Our Collection

At the Institute’s core is the Gilder Lehrman Collection, one of the great archives in American history. More than 75,000 items cover five hundred years of American history, from Columbus’s 1493 letter describing the New World to soldiers’ letters from World War II and Vietnam. Explore primary sources, visit exhibitions in person or online, or bring your class on a field trip.

Dorr, Thomas Wilson (1805-1854) The People's Constitution

High-resolution images are available to schools and libraries via subscription to American History, 1493-1943. Check to see if your school or library already has a subscription. Or click here for more information. You may also order a pdf of the image from us here.

Gilder Lehrman Collection #: GLC05757.01 Author/Creator: Dorr, Thomas Wilson (1805-1854) Place Written: Rhode Island Type: Autograph manuscript Date: circa 16 June 1842 Pagination: 4 p. ; 33 x 20.4 cm.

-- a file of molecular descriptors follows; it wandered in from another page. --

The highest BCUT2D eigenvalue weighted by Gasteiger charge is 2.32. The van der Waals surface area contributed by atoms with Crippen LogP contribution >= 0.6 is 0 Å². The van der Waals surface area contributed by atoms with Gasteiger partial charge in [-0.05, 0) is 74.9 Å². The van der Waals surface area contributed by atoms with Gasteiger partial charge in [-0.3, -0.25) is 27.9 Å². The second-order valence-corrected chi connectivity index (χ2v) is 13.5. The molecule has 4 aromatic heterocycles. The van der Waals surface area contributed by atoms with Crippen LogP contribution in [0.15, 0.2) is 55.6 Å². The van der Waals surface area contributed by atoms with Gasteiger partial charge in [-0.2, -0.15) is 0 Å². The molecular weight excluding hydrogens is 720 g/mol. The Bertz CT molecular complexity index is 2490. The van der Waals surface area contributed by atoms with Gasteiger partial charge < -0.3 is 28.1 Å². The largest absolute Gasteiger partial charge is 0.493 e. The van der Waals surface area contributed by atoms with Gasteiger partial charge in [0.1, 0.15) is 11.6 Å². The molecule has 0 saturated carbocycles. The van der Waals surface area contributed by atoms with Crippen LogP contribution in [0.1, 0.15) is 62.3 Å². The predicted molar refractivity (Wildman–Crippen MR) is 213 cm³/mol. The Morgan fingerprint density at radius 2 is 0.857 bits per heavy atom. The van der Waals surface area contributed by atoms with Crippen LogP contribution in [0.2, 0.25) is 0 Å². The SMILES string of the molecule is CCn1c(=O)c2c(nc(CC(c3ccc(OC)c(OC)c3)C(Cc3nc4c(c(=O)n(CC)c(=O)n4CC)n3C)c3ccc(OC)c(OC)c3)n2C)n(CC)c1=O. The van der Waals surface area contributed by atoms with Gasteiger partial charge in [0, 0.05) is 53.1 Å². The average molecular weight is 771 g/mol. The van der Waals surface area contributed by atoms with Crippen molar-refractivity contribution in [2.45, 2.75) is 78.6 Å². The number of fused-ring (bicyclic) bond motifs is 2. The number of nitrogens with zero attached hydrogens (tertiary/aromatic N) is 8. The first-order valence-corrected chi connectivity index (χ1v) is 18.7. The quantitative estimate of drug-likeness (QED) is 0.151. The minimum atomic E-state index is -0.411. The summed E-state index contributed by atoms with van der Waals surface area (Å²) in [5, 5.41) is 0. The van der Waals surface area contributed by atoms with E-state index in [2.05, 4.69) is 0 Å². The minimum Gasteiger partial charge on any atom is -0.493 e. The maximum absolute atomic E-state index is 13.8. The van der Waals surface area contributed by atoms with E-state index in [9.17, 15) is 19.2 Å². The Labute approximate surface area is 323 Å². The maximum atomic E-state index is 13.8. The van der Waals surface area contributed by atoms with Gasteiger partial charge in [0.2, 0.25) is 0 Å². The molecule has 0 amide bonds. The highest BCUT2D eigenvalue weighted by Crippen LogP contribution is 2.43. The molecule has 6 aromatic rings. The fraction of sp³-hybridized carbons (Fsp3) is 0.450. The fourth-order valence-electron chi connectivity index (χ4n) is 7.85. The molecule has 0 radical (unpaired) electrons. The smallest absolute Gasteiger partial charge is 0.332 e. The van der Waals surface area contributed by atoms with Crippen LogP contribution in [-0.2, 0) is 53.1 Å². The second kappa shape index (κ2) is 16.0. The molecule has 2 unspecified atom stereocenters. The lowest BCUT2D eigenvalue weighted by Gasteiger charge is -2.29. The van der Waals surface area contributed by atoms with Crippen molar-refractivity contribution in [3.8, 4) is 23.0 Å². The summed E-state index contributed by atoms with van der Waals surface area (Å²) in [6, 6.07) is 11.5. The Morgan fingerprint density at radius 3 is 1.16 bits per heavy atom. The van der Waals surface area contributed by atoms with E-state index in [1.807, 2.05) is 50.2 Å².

Summary of Content: Editorial by Governor Dorr maintaining the importance of supporting the People's Constitution in Rhode Island, even though they failed to take the arsenal on 18 May 1842. Argues that any state would defend itself and its constitution if they were attacked by those who wished to overthrow the government. "So if the People's Constitution in Rhode Island have been rightfully adopted, and put in operation by the election & action of its Legislative, or other departments, is still a valid subsisting instrument, and has not been disposed of by the fate of arms, by the respiration of officers or by any other event which has transpired." Contains many edits. Date inferred from letter this document was sent with (see GLC 5757.02). Dorr, then an illegitimate governor, led the Dorr Rebellion over suffrage rights in Rhode Island.